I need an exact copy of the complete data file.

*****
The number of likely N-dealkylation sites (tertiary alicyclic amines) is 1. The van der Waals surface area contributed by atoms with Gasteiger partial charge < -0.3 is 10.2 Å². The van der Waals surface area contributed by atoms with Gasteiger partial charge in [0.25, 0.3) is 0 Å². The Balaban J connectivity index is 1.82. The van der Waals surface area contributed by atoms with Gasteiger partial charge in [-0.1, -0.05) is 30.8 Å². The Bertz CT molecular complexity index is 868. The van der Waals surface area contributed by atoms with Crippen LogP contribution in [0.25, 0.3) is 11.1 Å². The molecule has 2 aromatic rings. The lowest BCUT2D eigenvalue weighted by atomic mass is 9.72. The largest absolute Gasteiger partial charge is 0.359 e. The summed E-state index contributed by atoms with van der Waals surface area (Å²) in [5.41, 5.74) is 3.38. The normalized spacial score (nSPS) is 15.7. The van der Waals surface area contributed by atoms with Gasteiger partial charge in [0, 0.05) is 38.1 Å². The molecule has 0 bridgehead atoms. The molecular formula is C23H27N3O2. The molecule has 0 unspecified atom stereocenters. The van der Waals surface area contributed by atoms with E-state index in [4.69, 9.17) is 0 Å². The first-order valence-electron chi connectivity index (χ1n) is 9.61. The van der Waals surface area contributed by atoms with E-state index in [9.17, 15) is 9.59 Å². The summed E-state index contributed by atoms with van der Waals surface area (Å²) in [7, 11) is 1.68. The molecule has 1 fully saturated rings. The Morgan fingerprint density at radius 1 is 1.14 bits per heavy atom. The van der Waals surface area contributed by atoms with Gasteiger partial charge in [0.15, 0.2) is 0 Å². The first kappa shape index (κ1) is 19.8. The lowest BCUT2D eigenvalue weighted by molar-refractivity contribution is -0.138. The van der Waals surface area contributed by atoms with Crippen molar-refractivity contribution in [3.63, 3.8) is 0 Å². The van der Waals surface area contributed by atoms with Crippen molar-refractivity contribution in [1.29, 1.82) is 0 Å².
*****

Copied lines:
The number of likely N-dealkylation sites (tertiary alicyclic amines) is 1. The van der Waals surface area contributed by atoms with Gasteiger partial charge < -0.3 is 10.2 Å². The van der Waals surface area contributed by atoms with Gasteiger partial charge in [0.25, 0.3) is 0 Å². The Balaban J connectivity index is 1.82. The van der Waals surface area contributed by atoms with Gasteiger partial charge in [-0.1, -0.05) is 30.8 Å². The Bertz CT molecular complexity index is 868. The van der Waals surface area contributed by atoms with Crippen LogP contribution in [0.25, 0.3) is 11.1 Å². The molecule has 2 aromatic rings. The lowest BCUT2D eigenvalue weighted by atomic mass is 9.72. The largest absolute Gasteiger partial charge is 0.359 e. The summed E-state index contributed by atoms with van der Waals surface area (Å²) in [5.41, 5.74) is 3.38. The normalized spacial score (nSPS) is 15.7. The van der Waals surface area contributed by atoms with Gasteiger partial charge in [0, 0.05) is 38.1 Å². The molecule has 0 bridgehead atoms. The molecular formula is C23H27N3O2. The molecule has 0 unspecified atom stereocenters. The van der Waals surface area contributed by atoms with E-state index in [4.69, 9.17) is 0 Å². The first-order valence-electron chi connectivity index (χ1n) is 9.61. The van der Waals surface area contributed by atoms with E-state index in [9.17, 15) is 9.59 Å². The summed E-state index contributed by atoms with van der Waals surface area (Å²) in [7, 11) is 1.68. The molecule has 1 fully saturated rings. The Morgan fingerprint density at radius 1 is 1.14 bits per heavy atom. The van der Waals surface area contributed by atoms with Gasteiger partial charge in [0.15, 0.2) is 0 Å². The first kappa shape index (κ1) is 19.8. The lowest BCUT2D eigenvalue weighted by molar-refractivity contribution is -0.138. The van der Waals surface area contributed by atoms with Crippen molar-refractivity contribution in [3.63, 3.8) is 0 Å². The van der Waals surface area contributed by atoms with Crippen molar-refractivity contribution in [1.29, 1.82) is 0 Å².